'Borrow Pits' are subject to OSHA jurisdiction except those borrow pits located on mine property or related to mining. (For example, a borrow pit used to build a road or construct a surface facility on mine property is subject to MSHA jurisdiction.) 'Borrow Pit' means an area of land where the overburden, consisting of unconsolidated rock, glacial debris, or other earth material overlying bedrock is extracted from the surface. Extraction occurs on a one-time basis or intermittently as need occurs, for use as fill materials by the extracting party in the form in which it is extracted. No milling is involved, except for the use of a scalping screen to remove large rocks, wood and trash. The material is used by the extracting party more for its bulk than its intrinsic qualities on land which is relatively near the borrow pit.
Thus, if earth is being extracted from a pit and is used as fill material in basically the same form as it is extracted, the operation is considered to be a "borrow pit." For example, if a landowner has a loader and uses bank run material to fill potholes in a road, low places in the yard, etc., and no milling or processing is involved, except for the use of a scalping screen, the operation is a borrow pit. The scalping screen can be either portable or stationary and is used to remove large rocks, wood, and trash. In addition, whether the scalping is located where the material is dug, or whether the user of the material from the pit is the owner of the pit or a purchaser of the material from the pit, does not change the character of the operation, as long as it meets the other criteria.

District managers should contact headquarters regarding any questionable operations before final determinations are made.

Section 103 .... Inspections, Investigations and Recordkeeping

I.103-1 Assaulting, Intimidating or Impeding Inspectors
Section 111 of Title 18 of the United States Code makes it a federal crime to forcibly assault, resist, oppose, impede, intimidate or interfere with any person designated in Section 1114 of Title 18 while such person is engaged in, or on account of, the performance of his/her official duties. It is a crime to assault, intimidate or impede MSHA employees who are assigned to perform investigative, inspection, or law enforcement functions. Thus, any person who assaults, intimidates or impedes an MSHA inspector, while the inspector is engaged in, or on account of, the performance of his/her official duties, is subject to investigation and arrest by the FBI, prosecution by the U.S. Attorney in the federal courts, and to a fine and/or imprisonment.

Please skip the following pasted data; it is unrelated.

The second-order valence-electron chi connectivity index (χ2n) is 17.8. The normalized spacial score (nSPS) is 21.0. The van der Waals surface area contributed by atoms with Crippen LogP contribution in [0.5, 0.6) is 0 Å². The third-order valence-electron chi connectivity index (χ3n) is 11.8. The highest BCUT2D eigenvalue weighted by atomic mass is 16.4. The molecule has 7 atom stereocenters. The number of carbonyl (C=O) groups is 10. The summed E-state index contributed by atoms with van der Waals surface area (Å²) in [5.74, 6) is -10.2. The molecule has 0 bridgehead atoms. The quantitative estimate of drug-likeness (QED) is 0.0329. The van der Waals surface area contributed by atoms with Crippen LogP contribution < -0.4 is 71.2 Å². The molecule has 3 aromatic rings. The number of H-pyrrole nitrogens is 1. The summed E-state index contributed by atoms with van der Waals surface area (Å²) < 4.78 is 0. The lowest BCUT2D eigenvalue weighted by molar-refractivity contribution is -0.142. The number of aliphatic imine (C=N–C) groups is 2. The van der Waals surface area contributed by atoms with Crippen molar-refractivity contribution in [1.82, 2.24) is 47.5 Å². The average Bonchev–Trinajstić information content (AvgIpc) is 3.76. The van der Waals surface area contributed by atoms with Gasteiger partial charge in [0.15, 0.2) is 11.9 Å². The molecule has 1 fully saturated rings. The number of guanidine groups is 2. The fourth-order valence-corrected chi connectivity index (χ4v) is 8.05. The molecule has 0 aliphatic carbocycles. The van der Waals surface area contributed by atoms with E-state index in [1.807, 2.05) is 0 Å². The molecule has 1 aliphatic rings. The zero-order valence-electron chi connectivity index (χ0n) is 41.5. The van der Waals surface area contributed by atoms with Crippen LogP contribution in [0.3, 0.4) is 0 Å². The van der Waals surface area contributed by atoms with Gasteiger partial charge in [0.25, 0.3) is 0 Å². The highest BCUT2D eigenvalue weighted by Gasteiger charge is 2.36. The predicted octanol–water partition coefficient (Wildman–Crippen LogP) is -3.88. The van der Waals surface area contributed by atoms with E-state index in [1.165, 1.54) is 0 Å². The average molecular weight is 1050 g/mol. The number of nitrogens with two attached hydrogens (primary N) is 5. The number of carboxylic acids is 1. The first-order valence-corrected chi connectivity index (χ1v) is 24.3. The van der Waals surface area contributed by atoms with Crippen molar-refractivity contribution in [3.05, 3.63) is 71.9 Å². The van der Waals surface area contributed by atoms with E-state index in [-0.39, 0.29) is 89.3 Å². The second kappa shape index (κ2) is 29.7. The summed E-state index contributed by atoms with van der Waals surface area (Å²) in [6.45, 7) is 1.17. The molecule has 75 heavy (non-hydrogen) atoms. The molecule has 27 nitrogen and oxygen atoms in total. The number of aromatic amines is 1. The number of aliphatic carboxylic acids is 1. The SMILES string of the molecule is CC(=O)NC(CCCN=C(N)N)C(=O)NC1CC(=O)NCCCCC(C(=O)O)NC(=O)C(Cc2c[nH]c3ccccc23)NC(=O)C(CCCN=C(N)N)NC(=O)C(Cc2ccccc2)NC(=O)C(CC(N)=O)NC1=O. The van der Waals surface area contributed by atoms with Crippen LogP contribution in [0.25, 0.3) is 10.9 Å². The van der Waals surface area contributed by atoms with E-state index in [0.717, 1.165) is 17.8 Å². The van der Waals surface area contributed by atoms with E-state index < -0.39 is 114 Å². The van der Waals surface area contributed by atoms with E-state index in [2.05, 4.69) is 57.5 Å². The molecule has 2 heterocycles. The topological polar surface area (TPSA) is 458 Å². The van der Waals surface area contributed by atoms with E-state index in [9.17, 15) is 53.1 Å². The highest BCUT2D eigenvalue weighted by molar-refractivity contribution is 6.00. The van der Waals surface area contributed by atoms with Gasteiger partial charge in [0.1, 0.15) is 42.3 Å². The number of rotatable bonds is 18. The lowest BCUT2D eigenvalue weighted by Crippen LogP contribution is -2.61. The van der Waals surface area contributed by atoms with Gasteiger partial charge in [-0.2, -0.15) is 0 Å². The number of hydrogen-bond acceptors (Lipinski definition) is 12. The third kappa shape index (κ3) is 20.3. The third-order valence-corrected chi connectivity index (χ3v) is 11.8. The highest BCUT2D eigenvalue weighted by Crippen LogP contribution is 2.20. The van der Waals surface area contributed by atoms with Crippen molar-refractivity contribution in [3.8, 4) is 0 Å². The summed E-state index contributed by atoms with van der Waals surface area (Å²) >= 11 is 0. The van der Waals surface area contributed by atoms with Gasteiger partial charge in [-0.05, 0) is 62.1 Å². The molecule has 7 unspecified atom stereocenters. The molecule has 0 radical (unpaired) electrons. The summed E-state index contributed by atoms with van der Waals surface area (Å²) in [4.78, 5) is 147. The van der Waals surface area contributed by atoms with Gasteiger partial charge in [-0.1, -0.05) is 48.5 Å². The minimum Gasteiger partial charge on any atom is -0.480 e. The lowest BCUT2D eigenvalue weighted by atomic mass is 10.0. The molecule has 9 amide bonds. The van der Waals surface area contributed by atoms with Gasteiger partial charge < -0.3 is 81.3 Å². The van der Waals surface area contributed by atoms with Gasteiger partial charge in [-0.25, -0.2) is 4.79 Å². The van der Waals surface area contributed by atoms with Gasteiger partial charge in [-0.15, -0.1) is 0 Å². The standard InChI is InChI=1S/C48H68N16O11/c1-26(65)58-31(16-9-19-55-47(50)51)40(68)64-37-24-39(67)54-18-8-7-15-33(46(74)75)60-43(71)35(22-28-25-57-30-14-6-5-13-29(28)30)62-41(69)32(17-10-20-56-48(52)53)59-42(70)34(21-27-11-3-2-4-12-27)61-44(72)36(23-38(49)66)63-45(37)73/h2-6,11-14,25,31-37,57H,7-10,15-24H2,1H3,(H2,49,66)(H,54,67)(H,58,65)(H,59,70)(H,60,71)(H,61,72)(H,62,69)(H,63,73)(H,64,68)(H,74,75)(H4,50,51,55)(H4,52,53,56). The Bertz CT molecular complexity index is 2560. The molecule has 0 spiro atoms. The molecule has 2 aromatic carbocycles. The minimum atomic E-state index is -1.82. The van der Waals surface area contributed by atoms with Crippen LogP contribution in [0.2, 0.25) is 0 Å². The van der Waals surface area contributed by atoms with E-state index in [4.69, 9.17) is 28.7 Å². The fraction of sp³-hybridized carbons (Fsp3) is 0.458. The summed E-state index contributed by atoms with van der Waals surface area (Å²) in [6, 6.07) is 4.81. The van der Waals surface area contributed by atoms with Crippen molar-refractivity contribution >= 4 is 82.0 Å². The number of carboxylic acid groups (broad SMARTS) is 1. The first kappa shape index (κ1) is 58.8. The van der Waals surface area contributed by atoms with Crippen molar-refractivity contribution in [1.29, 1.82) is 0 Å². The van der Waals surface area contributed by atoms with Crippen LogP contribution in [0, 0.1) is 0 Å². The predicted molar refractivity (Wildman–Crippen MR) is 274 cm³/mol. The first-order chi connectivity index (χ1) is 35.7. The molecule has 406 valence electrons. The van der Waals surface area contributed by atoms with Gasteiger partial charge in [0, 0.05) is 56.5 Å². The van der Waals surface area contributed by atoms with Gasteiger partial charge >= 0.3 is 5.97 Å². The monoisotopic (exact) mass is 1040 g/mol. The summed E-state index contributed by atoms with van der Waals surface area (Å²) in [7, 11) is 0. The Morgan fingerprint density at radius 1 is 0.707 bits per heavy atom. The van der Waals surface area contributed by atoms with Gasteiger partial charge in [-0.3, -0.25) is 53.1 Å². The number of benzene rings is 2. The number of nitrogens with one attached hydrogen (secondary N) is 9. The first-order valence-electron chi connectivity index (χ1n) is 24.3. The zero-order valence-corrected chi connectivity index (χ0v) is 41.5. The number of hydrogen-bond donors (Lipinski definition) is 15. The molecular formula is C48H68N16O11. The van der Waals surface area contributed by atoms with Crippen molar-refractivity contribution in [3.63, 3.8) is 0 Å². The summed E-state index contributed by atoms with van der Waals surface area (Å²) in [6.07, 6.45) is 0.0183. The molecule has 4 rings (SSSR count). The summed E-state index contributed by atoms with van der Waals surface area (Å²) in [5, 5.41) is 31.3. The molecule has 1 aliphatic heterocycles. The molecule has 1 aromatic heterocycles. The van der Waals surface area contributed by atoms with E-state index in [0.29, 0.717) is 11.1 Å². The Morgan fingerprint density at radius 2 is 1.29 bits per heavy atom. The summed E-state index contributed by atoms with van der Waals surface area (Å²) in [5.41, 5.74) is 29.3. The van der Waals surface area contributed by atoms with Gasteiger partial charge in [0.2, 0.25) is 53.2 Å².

MSHA policy requires the inspector to leave the scene where a confrontation appears to be developing into a situation where an apparent violation of Section 1114 or 111 is about to occur. In order to avoid a confrontation, the inspector should inform the person(s) that an attack on an MSHA inspector is a federal crime, and that the person(s) may be subject to investigation and arrest by the FBI. If an inspector(s) believes that he/she may be subject to physical harm or assault, the inspector should leave the property immediately and promptly notify his/her supervisor.

If an inspector encounters harassment or delays during a mine inspection, the inspector should attempt to complete the inspection without further provoking the operator. Afterwards, the inspector's supervisor should be contacted.

In the event of an assault, intimidation, harassment, or the impeding of an inspection, the supervisor is responsible for collecting all the facts, reducing them to writing, and contacting the district or assistant district manager. Where the assistant district manager is contacted, the assistant district manager must then immediately contact the district manager. The district manager will notify the Technical Compliance and Investigations Office (TCIO) for further instructions. If the inspection is not the result of an imminent danger complaint, no inspection personnel should return to the mine without approval from headquarters. If it is an imminent danger complaint, an inspector and a supervisor should again attempt to conduct the inspection. No less than two inspection personnel should be sent to the mine property at this time.

I.103-2 Company Release Forms
An inspector shall not sign a responsibility release form when entering a mine to perform his duties. An inspector may sign a check-in and check-out book located at the mine, provided that it does not involve release of liability. Denial of "right of entry" for not signing a release shall be reported in accordance with Section 108 of the Act.

I.103-3 Performance of Work Other Than Inspections and Investigations
Other than providing technical or safety and health educational assistance, the inspector shall not assist any mine employee or official in the performance of work. An inspector's work at a mine shall include health and safety discussions related to the inspection.

I.103-4 Respirable Dust and Noise Sampling